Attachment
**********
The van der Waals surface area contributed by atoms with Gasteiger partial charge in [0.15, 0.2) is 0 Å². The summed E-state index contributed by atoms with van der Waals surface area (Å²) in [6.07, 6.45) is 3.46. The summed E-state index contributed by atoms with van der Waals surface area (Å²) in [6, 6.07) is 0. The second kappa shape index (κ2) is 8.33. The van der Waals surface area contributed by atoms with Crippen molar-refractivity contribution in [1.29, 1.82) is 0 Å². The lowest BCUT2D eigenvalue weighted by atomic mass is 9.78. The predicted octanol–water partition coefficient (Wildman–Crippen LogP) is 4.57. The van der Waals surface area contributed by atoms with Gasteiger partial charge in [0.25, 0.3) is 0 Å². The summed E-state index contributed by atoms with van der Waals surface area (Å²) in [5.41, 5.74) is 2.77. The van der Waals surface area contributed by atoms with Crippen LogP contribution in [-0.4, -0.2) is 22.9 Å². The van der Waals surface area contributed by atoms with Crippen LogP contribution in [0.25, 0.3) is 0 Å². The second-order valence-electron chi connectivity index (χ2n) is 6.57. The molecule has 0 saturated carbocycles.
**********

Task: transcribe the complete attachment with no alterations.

The van der Waals surface area contributed by atoms with Gasteiger partial charge in [0.15, 0.2) is 0 Å². The summed E-state index contributed by atoms with van der Waals surface area (Å²) in [6.07, 6.45) is 3.46. The summed E-state index contributed by atoms with van der Waals surface area (Å²) in [6, 6.07) is 0. The second kappa shape index (κ2) is 8.33. The van der Waals surface area contributed by atoms with Crippen molar-refractivity contribution in [1.29, 1.82) is 0 Å². The lowest BCUT2D eigenvalue weighted by atomic mass is 9.78. The predicted octanol–water partition coefficient (Wildman–Crippen LogP) is 4.57. The van der Waals surface area contributed by atoms with Gasteiger partial charge in [0.25, 0.3) is 0 Å². The summed E-state index contributed by atoms with van der Waals surface area (Å²) in [5.41, 5.74) is 2.77. The van der Waals surface area contributed by atoms with Crippen LogP contribution in [-0.4, -0.2) is 22.9 Å². The van der Waals surface area contributed by atoms with Crippen LogP contribution in [0.25, 0.3) is 0 Å². The second-order valence-electron chi connectivity index (χ2n) is 6.57. The molecule has 0 saturated carbocycles.